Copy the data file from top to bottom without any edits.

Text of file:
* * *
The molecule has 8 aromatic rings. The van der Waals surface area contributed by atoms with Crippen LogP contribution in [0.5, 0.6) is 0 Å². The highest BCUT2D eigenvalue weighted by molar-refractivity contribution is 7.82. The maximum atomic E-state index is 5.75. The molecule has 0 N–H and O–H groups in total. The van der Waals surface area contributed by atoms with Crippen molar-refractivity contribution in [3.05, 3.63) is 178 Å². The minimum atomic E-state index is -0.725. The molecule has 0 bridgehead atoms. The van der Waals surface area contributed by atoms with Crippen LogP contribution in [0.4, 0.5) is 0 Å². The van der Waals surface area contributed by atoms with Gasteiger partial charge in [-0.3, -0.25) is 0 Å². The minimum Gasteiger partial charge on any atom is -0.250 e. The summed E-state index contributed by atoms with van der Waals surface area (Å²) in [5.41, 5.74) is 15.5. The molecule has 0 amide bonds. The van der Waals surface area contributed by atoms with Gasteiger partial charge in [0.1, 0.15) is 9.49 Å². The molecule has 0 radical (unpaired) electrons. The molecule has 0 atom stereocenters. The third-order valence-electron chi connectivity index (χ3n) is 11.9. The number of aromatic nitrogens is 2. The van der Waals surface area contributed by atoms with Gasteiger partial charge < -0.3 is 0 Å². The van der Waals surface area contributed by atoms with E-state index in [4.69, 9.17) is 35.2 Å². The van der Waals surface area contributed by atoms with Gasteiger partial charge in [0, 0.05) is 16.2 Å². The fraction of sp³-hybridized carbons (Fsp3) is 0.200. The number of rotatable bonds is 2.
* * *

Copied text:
The molecule has 8 aromatic rings. The van der Waals surface area contributed by atoms with Crippen LogP contribution in [0.5, 0.6) is 0 Å². The highest BCUT2D eigenvalue weighted by molar-refractivity contribution is 7.82. The maximum atomic E-state index is 5.75. The molecule has 0 N–H and O–H groups in total. The van der Waals surface area contributed by atoms with Crippen molar-refractivity contribution in [3.05, 3.63) is 178 Å². The minimum atomic E-state index is -0.725. The molecule has 0 bridgehead atoms. The van der Waals surface area contributed by atoms with Crippen LogP contribution in [0.4, 0.5) is 0 Å². The van der Waals surface area contributed by atoms with Gasteiger partial charge in [-0.3, -0.25) is 0 Å². The minimum Gasteiger partial charge on any atom is -0.250 e. The summed E-state index contributed by atoms with van der Waals surface area (Å²) in [5.41, 5.74) is 15.5. The molecule has 0 amide bonds. The van der Waals surface area contributed by atoms with Gasteiger partial charge in [0.1, 0.15) is 9.49 Å². The molecule has 0 radical (unpaired) electrons. The molecule has 0 atom stereocenters. The third-order valence-electron chi connectivity index (χ3n) is 11.9. The number of aromatic nitrogens is 2. The van der Waals surface area contributed by atoms with Gasteiger partial charge < -0.3 is 0 Å². The van der Waals surface area contributed by atoms with E-state index in [4.69, 9.17) is 35.2 Å². The van der Waals surface area contributed by atoms with Gasteiger partial charge in [0, 0.05) is 16.2 Å². The fraction of sp³-hybridized carbons (Fsp3) is 0.200. The number of rotatable bonds is 2.